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Does organizational formalization facilitate voice and helping organizational citizenship behaviors? It depends on (national) uncertainty norms

Published on Feb 1, 2019in Journal of International Business Studies 7.72
· DOI :10.1057/s41267-017-0132-6
Rebecca A. Fischer38
Estimated H-index: 38
(Victoria University of Wellington),
Maria Cristina Ferreira17
Estimated H-index: 17
+ 11 AuthorsAmina Abubakar1
Estimated H-index: 1
(Pwani University College)
Prosocial work behaviors in a globalized environment do not operate in a cultural vacuum. We assess to what extent voice and helping organizational citizenship behaviors (OCBs) vary across cultures, depending on employees’ perceived level of organizational formalization and national uncertainty. We predict that in contexts of uncertainty, cognitive resources are engaged in coping with this uncertainty. Organizational formalization can provide structure that frees up cognitive resources to engage in OCB. In contrast, in contexts of low uncertainty, organizational formalization is not necessary for providing structure and may increase constraints on discretionary behavior. A three-level hierarchical linear modeling analysis of data from 7,537 employees in 267 organizations across 17 countries provides broad support for our hypothesis: perceived organizational formalization is weakly related to OCB, but where uncertainty is high; formalization facilitates voice significantly, helping OCB to a lesser extent. Our findings contribute to clarifying the dynamics between perceptions of norms at organizational and national levels for understanding when employees may engage in helping and voice behaviors. The key implication is that managers can foster OCB through organizational formalization interventions in uncertain environments that are cognitively demanding.
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Published on Jan 1, 2018in Journal of International Business Studies 7.72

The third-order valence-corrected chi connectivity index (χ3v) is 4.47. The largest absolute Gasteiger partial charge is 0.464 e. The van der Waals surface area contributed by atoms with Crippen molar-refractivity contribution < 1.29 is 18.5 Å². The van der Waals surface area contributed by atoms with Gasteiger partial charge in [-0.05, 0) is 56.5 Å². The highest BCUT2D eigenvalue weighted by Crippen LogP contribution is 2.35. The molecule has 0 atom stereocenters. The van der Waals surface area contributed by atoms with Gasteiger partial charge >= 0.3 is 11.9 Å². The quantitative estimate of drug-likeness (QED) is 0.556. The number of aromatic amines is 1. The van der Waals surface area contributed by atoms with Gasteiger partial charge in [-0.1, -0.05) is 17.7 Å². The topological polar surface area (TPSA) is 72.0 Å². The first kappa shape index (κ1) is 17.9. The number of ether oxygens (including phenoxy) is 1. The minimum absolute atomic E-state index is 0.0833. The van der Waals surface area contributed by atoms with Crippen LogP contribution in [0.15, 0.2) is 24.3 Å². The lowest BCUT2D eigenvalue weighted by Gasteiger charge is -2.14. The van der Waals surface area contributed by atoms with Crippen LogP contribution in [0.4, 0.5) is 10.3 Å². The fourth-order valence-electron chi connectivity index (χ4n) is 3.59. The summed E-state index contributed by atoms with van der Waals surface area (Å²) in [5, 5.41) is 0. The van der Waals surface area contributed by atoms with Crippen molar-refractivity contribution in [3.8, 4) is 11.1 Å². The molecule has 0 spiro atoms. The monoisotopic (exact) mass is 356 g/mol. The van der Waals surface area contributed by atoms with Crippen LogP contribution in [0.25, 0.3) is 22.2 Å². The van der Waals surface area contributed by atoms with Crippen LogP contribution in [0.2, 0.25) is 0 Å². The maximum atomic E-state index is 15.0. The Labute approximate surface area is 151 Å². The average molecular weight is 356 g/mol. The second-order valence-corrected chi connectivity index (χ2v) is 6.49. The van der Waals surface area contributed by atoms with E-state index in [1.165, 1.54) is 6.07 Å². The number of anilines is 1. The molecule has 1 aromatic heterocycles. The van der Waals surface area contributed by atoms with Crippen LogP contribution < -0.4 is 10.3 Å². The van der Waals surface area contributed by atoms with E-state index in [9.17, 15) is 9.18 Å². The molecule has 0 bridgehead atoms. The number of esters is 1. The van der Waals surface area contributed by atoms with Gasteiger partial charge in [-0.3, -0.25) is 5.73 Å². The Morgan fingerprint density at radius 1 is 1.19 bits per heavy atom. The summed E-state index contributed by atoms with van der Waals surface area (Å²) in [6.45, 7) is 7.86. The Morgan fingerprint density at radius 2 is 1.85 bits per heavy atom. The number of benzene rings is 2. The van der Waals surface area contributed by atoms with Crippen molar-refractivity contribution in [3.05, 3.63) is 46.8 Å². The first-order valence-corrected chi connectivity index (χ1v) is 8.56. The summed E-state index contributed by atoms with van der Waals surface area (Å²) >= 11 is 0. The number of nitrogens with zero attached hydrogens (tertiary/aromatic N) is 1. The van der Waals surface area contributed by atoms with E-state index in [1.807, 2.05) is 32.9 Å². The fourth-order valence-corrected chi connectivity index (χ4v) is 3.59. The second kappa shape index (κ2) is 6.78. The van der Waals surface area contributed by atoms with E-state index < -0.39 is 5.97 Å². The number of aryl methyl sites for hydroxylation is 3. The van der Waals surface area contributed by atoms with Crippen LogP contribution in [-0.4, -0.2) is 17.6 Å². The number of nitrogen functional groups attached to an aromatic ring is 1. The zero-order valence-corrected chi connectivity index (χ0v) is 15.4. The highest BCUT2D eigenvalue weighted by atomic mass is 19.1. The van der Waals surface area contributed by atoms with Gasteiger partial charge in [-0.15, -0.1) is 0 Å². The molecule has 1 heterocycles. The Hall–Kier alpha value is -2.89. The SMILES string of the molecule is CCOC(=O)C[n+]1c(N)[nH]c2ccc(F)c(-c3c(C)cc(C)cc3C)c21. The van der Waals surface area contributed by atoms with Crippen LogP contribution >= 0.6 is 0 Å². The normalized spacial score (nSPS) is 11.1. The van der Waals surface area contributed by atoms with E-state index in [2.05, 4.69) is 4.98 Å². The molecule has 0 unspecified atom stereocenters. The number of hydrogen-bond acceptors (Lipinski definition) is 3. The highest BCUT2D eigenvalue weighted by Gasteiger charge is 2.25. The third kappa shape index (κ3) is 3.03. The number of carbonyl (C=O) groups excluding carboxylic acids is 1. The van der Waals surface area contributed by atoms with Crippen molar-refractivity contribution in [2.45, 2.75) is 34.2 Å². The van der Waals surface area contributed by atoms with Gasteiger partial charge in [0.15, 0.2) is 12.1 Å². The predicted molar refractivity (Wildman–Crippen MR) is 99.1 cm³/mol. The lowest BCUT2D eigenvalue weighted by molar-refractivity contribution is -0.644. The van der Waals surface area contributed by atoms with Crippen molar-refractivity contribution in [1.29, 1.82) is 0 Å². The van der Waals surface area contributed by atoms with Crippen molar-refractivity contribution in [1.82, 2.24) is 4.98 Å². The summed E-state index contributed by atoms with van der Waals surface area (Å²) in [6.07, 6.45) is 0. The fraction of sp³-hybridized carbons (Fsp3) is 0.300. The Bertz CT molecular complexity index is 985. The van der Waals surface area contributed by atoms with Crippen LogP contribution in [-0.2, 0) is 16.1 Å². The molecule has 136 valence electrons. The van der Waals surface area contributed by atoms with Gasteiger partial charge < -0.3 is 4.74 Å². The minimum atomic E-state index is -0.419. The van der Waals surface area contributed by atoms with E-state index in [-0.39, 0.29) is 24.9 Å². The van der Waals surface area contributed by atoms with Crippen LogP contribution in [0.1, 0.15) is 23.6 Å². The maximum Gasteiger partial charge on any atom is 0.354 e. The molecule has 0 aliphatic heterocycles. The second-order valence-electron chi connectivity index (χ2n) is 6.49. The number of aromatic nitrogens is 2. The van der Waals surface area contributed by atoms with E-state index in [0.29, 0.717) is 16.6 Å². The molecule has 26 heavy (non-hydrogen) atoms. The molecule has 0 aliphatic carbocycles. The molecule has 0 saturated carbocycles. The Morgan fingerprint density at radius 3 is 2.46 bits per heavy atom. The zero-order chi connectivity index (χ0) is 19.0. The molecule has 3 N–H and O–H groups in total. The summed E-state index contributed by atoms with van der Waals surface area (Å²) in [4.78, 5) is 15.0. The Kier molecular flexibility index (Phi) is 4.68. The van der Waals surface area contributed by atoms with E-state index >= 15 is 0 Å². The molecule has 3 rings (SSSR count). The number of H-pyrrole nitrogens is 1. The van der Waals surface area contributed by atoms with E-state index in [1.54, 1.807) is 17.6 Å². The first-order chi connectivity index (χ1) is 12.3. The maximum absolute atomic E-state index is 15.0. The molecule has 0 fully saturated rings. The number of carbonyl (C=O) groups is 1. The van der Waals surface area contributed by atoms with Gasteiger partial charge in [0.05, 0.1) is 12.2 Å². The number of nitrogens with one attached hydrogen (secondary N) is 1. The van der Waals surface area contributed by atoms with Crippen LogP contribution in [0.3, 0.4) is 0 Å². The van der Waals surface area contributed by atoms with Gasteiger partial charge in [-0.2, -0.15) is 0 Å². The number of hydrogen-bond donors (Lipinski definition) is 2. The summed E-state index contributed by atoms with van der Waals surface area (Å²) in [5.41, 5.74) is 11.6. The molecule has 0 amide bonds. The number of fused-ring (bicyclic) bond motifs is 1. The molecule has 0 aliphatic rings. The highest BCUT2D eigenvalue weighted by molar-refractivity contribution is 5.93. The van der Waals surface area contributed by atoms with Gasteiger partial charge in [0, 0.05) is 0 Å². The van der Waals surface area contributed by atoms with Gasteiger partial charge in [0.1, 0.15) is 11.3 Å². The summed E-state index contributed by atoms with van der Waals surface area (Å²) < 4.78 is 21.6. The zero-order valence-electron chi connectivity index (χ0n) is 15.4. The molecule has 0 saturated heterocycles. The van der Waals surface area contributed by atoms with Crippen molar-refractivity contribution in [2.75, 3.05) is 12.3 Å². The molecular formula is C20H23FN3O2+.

Torben Schubert14
Estimated H-index: 14
(Lund University),
Elisabeth Baier7
Estimated H-index: 7
Christian Rammer21
Estimated H-index: 21
We develop a behavioural framework of bounded rational decision-making under uncertainty to analyse the role of technological dynamism in the firm’s environment for its decision to internationalise innovation. Applying prospect theory, we argue that technological uncertainty in the firm’s environment affects its risk preferences differently depending on its technological capabilities. A key prediction is that firms with low capabilities will internationalise innovation when faced by technologica...
Published on Sep 21, 2017in Journal of International Business Studies 7.72
Daniel Richard Clark1
Estimated H-index: 1
(IE University),
Dan Li14
Estimated H-index: 14
(IU: Indiana University),
Dean A. Shepherd72
Estimated H-index: 72
(ND: University of Notre Dame)
Focusing on the initial stage of foreign market selection (i.e., narrowing a set of potential countries from which to make a final choice), we theorize that manager’s country familiarity influences both the decision-making process and outcome. We hypothesize that with increasing country familiarity, (a) manager investment of cognitive effort (process) first increases and then decreases, and (b) the likelihood of a country being included for further consideration (outcome) also increases and then...
Published on Sep 8, 2017in Journal of International Business Studies 7.72
Susan L. Young4
Estimated H-index: 4
(KSU: Kennesaw State University),
Chris Welter5
Estimated H-index: 5
(Xavier University),
Michael Conger4
Estimated H-index: 4
(Miami University)